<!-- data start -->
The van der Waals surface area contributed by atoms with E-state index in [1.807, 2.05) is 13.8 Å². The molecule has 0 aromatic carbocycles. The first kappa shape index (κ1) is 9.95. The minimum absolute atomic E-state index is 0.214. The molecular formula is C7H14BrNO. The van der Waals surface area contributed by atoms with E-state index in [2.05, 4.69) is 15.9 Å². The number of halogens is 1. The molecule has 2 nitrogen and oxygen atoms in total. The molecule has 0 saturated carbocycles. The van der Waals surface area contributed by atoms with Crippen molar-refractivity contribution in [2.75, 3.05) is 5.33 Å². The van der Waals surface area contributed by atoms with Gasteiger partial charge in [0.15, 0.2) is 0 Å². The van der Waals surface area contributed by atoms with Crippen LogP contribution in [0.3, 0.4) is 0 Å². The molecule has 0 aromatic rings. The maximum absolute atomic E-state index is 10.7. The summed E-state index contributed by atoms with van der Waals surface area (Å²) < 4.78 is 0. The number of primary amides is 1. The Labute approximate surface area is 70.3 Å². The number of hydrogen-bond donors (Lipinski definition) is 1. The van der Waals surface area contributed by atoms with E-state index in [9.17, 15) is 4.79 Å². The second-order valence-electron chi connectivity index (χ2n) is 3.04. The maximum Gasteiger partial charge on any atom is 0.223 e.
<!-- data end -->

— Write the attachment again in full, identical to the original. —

The van der Waals surface area contributed by atoms with E-state index in [1.807, 2.05) is 13.8 Å². The molecule has 0 aromatic carbocycles. The first kappa shape index (κ1) is 9.95. The minimum absolute atomic E-state index is 0.214. The molecular formula is C7H14BrNO. The van der Waals surface area contributed by atoms with E-state index in [2.05, 4.69) is 15.9 Å². The number of halogens is 1. The molecule has 2 nitrogen and oxygen atoms in total. The molecule has 0 saturated carbocycles. The van der Waals surface area contributed by atoms with Crippen molar-refractivity contribution in [2.75, 3.05) is 5.33 Å². The van der Waals surface area contributed by atoms with Gasteiger partial charge in [0.15, 0.2) is 0 Å². The van der Waals surface area contributed by atoms with Crippen LogP contribution in [0.3, 0.4) is 0 Å². The molecule has 0 aromatic rings. The maximum absolute atomic E-state index is 10.7. The summed E-state index contributed by atoms with van der Waals surface area (Å²) < 4.78 is 0. The number of primary amides is 1. The Labute approximate surface area is 70.3 Å². The number of hydrogen-bond donors (Lipinski definition) is 1. The van der Waals surface area contributed by atoms with E-state index in [9.17, 15) is 4.79 Å². The second-order valence-electron chi connectivity index (χ2n) is 3.04. The maximum Gasteiger partial charge on any atom is 0.223 e.